Congo Kivu SWP Decaf

Blackstrap molasses, peet, sesame oil, toasted barley tea, and pungent tropical accents. Not your average decaf! City+ to Full City+. Nice accent coffee in decaf espresso blending.
Out of stock
  • Process Method Wet Process
  • Cultivar Bourbon Types
  • Farm Gate No
Region Africa
Processing Wet Process (Washed)
Drying Method Patio Sun-dried
Arrival date Dec 5 2016
Lot size 57bags/boxes
Bag size 60.00kg
Packaging GrainPro liner
Cultivar Detail Bourbon, Jackson
Grade Grade 3
Appearance .8 d per 300g/ 15+ Screen
Roast Recommendations City+ is a good starting point, and this coffee shows well on into 2nd snaps - being decaf, pay special attention to physical fracturing when possible, as the 'cracks' can be on the subtle side!
Weight 1 LB

Our latest custom Swiss Water decaf is from a Congo cooperative, located in the Kalehe territory on the western side of the great Lake Kivu. This area has had coffee planted for over 6 decades (mostly bourbon), but with the civil unrest of recent history, the coffee farms were left abandoned for some time. The altitude is great for growing coffee, lying in the foothills of one of the volcanos in the Albertine Rift Zone. There are currently about 1500 coop members, each averaging about 1 hectare of Bourbon planted, with growing altitudes between 1500-1700 meters. If you tried the non-decaf counterpart, you know that the cup showed a nice blend of rustic sugars like molasses and date sugar, to pungent tropical fruit tones. The Swiss Water decaffeination method is an extremely delicate process, leaving a lot of those volatile compounds that affect flavor and aroma intact.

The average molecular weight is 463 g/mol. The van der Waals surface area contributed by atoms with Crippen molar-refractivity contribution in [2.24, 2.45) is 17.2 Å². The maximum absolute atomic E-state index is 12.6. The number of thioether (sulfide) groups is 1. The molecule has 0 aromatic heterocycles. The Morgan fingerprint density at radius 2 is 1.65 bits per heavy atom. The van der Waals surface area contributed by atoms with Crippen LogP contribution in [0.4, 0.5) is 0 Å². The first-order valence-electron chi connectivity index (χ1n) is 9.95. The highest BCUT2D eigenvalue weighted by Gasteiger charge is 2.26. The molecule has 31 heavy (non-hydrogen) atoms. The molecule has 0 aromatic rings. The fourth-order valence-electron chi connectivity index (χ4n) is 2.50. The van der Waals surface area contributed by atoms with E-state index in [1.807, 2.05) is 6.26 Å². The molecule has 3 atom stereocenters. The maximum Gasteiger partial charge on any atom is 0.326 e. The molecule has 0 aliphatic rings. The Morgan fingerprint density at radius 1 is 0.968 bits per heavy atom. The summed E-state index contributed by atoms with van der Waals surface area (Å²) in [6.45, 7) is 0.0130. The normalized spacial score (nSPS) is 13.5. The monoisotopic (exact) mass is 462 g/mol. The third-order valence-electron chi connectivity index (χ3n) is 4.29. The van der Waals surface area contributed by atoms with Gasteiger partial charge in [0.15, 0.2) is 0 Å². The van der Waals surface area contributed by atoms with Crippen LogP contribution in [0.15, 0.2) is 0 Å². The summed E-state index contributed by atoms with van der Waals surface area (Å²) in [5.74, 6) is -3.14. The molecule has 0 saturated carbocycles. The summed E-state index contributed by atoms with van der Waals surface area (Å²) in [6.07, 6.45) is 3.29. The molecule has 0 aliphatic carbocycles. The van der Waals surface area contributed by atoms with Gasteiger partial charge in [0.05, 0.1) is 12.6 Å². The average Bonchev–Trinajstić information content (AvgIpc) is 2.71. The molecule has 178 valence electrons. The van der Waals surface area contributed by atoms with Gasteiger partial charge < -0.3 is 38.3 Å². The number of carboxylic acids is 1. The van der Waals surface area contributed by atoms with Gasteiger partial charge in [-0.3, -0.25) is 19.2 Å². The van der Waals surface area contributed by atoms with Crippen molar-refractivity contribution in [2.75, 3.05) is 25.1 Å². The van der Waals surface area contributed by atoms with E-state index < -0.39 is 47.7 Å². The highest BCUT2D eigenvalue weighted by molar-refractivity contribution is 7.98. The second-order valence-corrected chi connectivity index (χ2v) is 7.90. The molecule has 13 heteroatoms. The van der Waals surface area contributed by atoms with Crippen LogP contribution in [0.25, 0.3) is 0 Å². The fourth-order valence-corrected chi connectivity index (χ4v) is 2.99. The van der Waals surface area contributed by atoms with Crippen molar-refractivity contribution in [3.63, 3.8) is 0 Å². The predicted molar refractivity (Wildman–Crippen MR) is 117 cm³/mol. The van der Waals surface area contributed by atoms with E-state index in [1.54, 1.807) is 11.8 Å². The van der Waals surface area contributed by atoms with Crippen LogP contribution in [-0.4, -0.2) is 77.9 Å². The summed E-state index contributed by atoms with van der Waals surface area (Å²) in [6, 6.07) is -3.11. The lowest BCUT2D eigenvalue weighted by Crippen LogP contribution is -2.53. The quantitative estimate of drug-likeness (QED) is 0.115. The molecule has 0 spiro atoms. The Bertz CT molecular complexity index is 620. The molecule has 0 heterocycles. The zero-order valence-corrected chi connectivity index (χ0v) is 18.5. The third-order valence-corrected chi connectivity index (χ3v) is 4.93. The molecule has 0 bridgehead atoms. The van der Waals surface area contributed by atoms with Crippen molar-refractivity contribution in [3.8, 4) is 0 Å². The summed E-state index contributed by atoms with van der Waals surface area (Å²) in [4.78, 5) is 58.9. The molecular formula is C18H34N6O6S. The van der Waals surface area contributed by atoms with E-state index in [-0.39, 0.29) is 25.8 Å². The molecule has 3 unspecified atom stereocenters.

The dry grounds smell has a sweet grain smell, like honey on wheat bread, roasted rye grain, and subtle fruit tones too. Adding hot water enhances these smells, and breaking through the crust with a spoon stirs up accents of rustic cacao nibs and something pungent and tropical. There are complex earth tones in the brewed coffee, City+ roasts with blackstrap molasses sweetness enhanced by a peet-like counterpoint, and a faint flavor of sesame oil or maybe toasted barley tea. Full City roasts have a more fruited slant in the cooling cup, dried papaya and even the musk of jack fruit come to mind, along with Baker's cocoa in the finish. Not your average decaf, that's for sure, but one that offers a uniquely complex cup, or perhaps that accent coffee for a decaf blend.